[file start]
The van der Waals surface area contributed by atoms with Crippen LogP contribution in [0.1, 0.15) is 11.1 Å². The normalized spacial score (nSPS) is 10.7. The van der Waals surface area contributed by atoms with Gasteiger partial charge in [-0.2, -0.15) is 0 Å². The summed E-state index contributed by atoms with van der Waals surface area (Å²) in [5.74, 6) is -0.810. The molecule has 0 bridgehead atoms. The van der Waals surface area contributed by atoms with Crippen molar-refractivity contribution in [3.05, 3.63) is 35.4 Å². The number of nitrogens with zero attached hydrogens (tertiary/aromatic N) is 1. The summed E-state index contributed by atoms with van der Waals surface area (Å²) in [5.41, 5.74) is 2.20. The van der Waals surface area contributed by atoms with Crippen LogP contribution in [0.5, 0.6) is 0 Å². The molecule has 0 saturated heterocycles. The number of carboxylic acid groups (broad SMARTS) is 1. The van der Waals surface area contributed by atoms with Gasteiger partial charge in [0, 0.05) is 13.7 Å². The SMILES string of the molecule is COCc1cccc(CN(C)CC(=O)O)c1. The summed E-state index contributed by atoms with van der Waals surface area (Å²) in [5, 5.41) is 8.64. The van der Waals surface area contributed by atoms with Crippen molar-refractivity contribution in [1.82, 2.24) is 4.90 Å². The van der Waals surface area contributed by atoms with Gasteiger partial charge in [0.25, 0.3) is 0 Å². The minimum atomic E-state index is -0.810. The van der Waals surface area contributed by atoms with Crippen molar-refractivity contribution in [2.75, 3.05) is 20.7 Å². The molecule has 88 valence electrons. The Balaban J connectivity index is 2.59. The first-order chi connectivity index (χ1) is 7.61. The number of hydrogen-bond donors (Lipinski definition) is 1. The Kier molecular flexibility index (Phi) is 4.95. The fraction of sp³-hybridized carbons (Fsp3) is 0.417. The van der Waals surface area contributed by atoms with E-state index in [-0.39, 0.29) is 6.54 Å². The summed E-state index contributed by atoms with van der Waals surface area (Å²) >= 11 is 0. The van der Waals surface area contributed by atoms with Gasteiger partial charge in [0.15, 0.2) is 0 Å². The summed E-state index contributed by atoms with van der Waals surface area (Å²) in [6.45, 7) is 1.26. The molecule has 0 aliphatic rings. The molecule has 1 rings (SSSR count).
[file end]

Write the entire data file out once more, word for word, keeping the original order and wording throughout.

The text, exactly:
The van der Waals surface area contributed by atoms with Crippen LogP contribution in [0.1, 0.15) is 11.1 Å². The normalized spacial score (nSPS) is 10.7. The van der Waals surface area contributed by atoms with Gasteiger partial charge in [-0.2, -0.15) is 0 Å². The summed E-state index contributed by atoms with van der Waals surface area (Å²) in [5.74, 6) is -0.810. The molecule has 0 bridgehead atoms. The van der Waals surface area contributed by atoms with Crippen molar-refractivity contribution in [3.05, 3.63) is 35.4 Å². The number of nitrogens with zero attached hydrogens (tertiary/aromatic N) is 1. The summed E-state index contributed by atoms with van der Waals surface area (Å²) in [5.41, 5.74) is 2.20. The van der Waals surface area contributed by atoms with Crippen LogP contribution in [0.5, 0.6) is 0 Å². The molecule has 0 saturated heterocycles. The number of carboxylic acid groups (broad SMARTS) is 1. The van der Waals surface area contributed by atoms with Gasteiger partial charge in [0, 0.05) is 13.7 Å². The SMILES string of the molecule is COCc1cccc(CN(C)CC(=O)O)c1. The summed E-state index contributed by atoms with van der Waals surface area (Å²) in [5, 5.41) is 8.64. The van der Waals surface area contributed by atoms with Crippen molar-refractivity contribution in [1.82, 2.24) is 4.90 Å². The van der Waals surface area contributed by atoms with Gasteiger partial charge in [0.25, 0.3) is 0 Å². The minimum atomic E-state index is -0.810. The van der Waals surface area contributed by atoms with Crippen molar-refractivity contribution in [2.75, 3.05) is 20.7 Å². The molecule has 88 valence electrons. The Balaban J connectivity index is 2.59. The first-order chi connectivity index (χ1) is 7.61. The number of hydrogen-bond donors (Lipinski definition) is 1. The Kier molecular flexibility index (Phi) is 4.95. The fraction of sp³-hybridized carbons (Fsp3) is 0.417. The van der Waals surface area contributed by atoms with E-state index in [-0.39, 0.29) is 6.54 Å². The summed E-state index contributed by atoms with van der Waals surface area (Å²) >= 11 is 0. The van der Waals surface area contributed by atoms with Gasteiger partial charge in [0.15, 0.2) is 0 Å². The summed E-state index contributed by atoms with van der Waals surface area (Å²) in [6.45, 7) is 1.26. The molecule has 0 aliphatic rings. The molecule has 1 rings (SSSR count).